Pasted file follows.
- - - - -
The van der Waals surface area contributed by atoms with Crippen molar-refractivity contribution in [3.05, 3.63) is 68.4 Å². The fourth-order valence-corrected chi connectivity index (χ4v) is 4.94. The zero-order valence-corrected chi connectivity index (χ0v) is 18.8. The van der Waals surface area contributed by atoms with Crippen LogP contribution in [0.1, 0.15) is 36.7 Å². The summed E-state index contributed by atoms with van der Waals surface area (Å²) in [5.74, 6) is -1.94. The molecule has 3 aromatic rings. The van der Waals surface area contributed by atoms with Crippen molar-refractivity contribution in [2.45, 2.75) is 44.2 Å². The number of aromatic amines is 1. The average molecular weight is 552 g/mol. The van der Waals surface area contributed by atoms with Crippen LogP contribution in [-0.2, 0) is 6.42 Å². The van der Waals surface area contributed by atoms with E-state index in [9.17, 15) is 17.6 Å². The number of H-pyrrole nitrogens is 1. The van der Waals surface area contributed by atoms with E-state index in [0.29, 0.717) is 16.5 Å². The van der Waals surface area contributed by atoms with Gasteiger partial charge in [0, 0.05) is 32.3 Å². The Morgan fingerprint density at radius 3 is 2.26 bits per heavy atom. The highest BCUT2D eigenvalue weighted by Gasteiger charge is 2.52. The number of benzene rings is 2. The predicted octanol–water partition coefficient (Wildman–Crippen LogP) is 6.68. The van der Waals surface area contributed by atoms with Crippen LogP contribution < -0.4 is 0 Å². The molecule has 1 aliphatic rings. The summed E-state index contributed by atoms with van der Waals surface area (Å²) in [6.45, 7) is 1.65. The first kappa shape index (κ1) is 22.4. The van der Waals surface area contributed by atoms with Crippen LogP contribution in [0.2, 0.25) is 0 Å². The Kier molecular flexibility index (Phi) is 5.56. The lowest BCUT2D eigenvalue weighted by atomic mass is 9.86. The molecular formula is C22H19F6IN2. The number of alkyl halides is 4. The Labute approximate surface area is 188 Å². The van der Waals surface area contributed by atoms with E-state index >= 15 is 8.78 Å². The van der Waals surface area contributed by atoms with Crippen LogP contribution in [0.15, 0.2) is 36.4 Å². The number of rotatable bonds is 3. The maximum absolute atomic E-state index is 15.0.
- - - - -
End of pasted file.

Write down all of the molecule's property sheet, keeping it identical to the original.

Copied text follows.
The van der Waals surface area contributed by atoms with Crippen molar-refractivity contribution in [3.05, 3.63) is 68.4 Å². The fourth-order valence-corrected chi connectivity index (χ4v) is 4.94. The zero-order valence-corrected chi connectivity index (χ0v) is 18.8. The van der Waals surface area contributed by atoms with Crippen LogP contribution in [0.1, 0.15) is 36.7 Å². The summed E-state index contributed by atoms with van der Waals surface area (Å²) in [5.74, 6) is -1.94. The molecule has 3 aromatic rings. The van der Waals surface area contributed by atoms with Crippen molar-refractivity contribution in [2.45, 2.75) is 44.2 Å². The number of aromatic amines is 1. The average molecular weight is 552 g/mol. The van der Waals surface area contributed by atoms with Crippen LogP contribution in [-0.2, 0) is 6.42 Å². The van der Waals surface area contributed by atoms with E-state index in [9.17, 15) is 17.6 Å². The number of H-pyrrole nitrogens is 1. The van der Waals surface area contributed by atoms with E-state index in [0.29, 0.717) is 16.5 Å². The van der Waals surface area contributed by atoms with Gasteiger partial charge in [0, 0.05) is 32.3 Å². The Morgan fingerprint density at radius 3 is 2.26 bits per heavy atom. The highest BCUT2D eigenvalue weighted by Gasteiger charge is 2.52. The number of benzene rings is 2. The predicted octanol–water partition coefficient (Wildman–Crippen LogP) is 6.68. The van der Waals surface area contributed by atoms with Crippen LogP contribution < -0.4 is 0 Å². The molecule has 1 aliphatic rings. The summed E-state index contributed by atoms with van der Waals surface area (Å²) in [6.45, 7) is 1.65. The first kappa shape index (κ1) is 22.4. The van der Waals surface area contributed by atoms with Crippen LogP contribution in [0.2, 0.25) is 0 Å². The Kier molecular flexibility index (Phi) is 5.56. The lowest BCUT2D eigenvalue weighted by atomic mass is 9.86. The molecular formula is C22H19F6IN2. The number of alkyl halides is 4. The Labute approximate surface area is 188 Å². The van der Waals surface area contributed by atoms with E-state index >= 15 is 8.78 Å². The van der Waals surface area contributed by atoms with Crippen LogP contribution in [0.15, 0.2) is 36.4 Å². The number of rotatable bonds is 3. The maximum absolute atomic E-state index is 15.0.